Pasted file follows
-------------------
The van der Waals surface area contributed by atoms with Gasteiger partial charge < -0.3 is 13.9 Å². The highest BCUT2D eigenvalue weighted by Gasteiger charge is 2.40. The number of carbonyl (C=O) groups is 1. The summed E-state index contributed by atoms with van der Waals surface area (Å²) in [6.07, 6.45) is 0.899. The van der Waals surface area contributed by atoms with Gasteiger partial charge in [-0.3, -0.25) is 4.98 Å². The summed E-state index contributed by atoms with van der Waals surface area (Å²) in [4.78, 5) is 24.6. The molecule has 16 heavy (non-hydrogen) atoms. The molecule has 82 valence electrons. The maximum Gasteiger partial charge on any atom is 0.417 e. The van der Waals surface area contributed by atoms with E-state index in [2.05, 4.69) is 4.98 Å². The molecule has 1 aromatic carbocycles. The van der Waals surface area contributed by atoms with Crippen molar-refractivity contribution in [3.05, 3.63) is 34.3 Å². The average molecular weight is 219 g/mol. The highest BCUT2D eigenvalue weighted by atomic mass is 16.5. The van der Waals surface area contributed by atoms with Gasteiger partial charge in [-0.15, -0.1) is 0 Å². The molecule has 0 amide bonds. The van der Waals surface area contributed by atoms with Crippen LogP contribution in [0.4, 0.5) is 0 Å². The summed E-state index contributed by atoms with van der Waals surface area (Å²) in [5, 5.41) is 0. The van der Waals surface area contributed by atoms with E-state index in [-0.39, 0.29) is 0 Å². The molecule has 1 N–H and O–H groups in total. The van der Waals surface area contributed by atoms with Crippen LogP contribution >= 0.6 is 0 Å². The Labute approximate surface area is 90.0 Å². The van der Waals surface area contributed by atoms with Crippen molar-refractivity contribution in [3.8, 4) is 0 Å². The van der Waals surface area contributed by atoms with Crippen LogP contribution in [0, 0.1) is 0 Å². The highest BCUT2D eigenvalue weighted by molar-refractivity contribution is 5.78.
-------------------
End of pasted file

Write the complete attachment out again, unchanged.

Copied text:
The van der Waals surface area contributed by atoms with Gasteiger partial charge < -0.3 is 13.9 Å². The highest BCUT2D eigenvalue weighted by Gasteiger charge is 2.40. The number of carbonyl (C=O) groups is 1. The summed E-state index contributed by atoms with van der Waals surface area (Å²) in [6.07, 6.45) is 0.899. The van der Waals surface area contributed by atoms with Gasteiger partial charge in [-0.3, -0.25) is 4.98 Å². The summed E-state index contributed by atoms with van der Waals surface area (Å²) in [4.78, 5) is 24.6. The molecule has 16 heavy (non-hydrogen) atoms. The molecule has 82 valence electrons. The maximum Gasteiger partial charge on any atom is 0.417 e. The van der Waals surface area contributed by atoms with E-state index in [2.05, 4.69) is 4.98 Å². The molecule has 1 aromatic carbocycles. The van der Waals surface area contributed by atoms with Crippen molar-refractivity contribution in [3.05, 3.63) is 34.3 Å². The average molecular weight is 219 g/mol. The highest BCUT2D eigenvalue weighted by atomic mass is 16.5. The van der Waals surface area contributed by atoms with Gasteiger partial charge in [-0.15, -0.1) is 0 Å². The molecule has 0 amide bonds. The van der Waals surface area contributed by atoms with Crippen LogP contribution in [0.4, 0.5) is 0 Å². The summed E-state index contributed by atoms with van der Waals surface area (Å²) in [5, 5.41) is 0. The van der Waals surface area contributed by atoms with E-state index in [-0.39, 0.29) is 0 Å². The molecule has 1 N–H and O–H groups in total. The van der Waals surface area contributed by atoms with Crippen LogP contribution >= 0.6 is 0 Å². The Labute approximate surface area is 90.0 Å². The van der Waals surface area contributed by atoms with Crippen molar-refractivity contribution in [3.8, 4) is 0 Å². The van der Waals surface area contributed by atoms with Crippen LogP contribution in [0, 0.1) is 0 Å². The highest BCUT2D eigenvalue weighted by molar-refractivity contribution is 5.78.